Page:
Saturday, December 3, 2016

"Ratings for professional football are down 27 percent across all of the major networks"

"ESPN, Fox, NBC and CBS

The decline in the ratings underscores a bigger truth that no one wants to face: Nothing lasts forever. And that includes the popularity of professional football, which now may be experiencing the slow, inevitable crumble of a Roman-style empire.

If the National Football League’s revenue
comes from television contracts, licensed paraphernalia, and ticket sales
and divided up between teams in two conferences
and special interest and corporate contributions
are relatively divided up between two political parties 
depending on who currently holds more power
do most fans and constituents tend to cheer for their team 
even though the financial foundations of both systems
enrich both sides of the same businesses
who exclude all and/or most of the nonaffiliated from participation?

Isn't the R and D parties really the AFC and the NFC? 

...It’s a slate spread too thin: too many slots, too few compelling matchups. Even so, with a far shorter schedule than professional basketball and baseball, the demand for football has, until recently, remained high.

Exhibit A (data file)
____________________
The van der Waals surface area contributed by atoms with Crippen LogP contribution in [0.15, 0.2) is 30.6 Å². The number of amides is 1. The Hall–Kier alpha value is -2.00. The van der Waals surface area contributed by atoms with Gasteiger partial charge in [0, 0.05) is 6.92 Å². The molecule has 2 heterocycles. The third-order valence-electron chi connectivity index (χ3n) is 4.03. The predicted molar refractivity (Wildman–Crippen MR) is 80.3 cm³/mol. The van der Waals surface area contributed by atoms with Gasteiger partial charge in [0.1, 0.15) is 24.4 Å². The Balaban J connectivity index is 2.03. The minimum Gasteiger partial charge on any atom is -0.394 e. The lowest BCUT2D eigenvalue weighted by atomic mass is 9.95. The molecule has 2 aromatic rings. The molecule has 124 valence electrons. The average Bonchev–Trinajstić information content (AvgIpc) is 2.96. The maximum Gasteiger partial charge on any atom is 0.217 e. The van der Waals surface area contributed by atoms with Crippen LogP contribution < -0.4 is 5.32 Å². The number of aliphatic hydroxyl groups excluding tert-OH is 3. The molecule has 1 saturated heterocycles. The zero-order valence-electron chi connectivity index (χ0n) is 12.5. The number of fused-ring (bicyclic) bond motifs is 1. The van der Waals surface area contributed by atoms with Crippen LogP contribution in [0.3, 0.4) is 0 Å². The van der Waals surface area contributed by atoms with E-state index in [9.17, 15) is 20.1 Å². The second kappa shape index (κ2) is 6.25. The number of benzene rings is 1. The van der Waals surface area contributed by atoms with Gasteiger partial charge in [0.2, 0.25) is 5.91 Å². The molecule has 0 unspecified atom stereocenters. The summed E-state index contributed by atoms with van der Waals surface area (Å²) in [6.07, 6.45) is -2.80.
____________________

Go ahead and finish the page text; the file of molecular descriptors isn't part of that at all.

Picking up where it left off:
...Although NBC’s two games after the election did see a boost, the network’s Kansas City-Denver game had a double-digit drop compared to the same time last year.

...The fall of Rome seemed unthinkable to people at the time, but inevitable to historians reflecting upon it with the benefit of context. At their height, gladiator contests made war a diversion, thousands charged into majestic amphitheaters, including Rome’s Colosseum, to watch hundreds of gladiators slay wild beasts and each other.

The first truth is that the liberty of a democracy is not safe
if the people tolerate the growth of private power
to a point where it becomes stronger than their democratic state itself

That, in essence, is fascism
ownership of government by an individual
by a group or by any other controlling power

Franklin Delano Roosevelt

Such was the case until at least the early 5th century AD, as the disapproval of Christians and philosophers grew. When the philosopher Seneca wrote of his impressions of the contest, he was sharp.

“Now finesse is set aside, and we have pure unadulterated murder,” Seneca wrote. “The combatants have no protective covering; their entire bodies are exposed to the blows. This is what lots of people prefer to the regular contests… And it is obvious why. There is no helmet, no shield to repel the blade. Why have armor? Why bother with skill? All that just delays death.”

The rise of Christianity also made the games “culturally unacceptable” because of the money, betting and partisanship involved...  So the emperor began to limit the number and scale of gladiator contests until they were phased out.

If democracy is government by the people, plutocracy by the wealthy
oligarchy by a few, aristocracy by nobility, theocracy by clergy
corptocracy by business and autocracy by one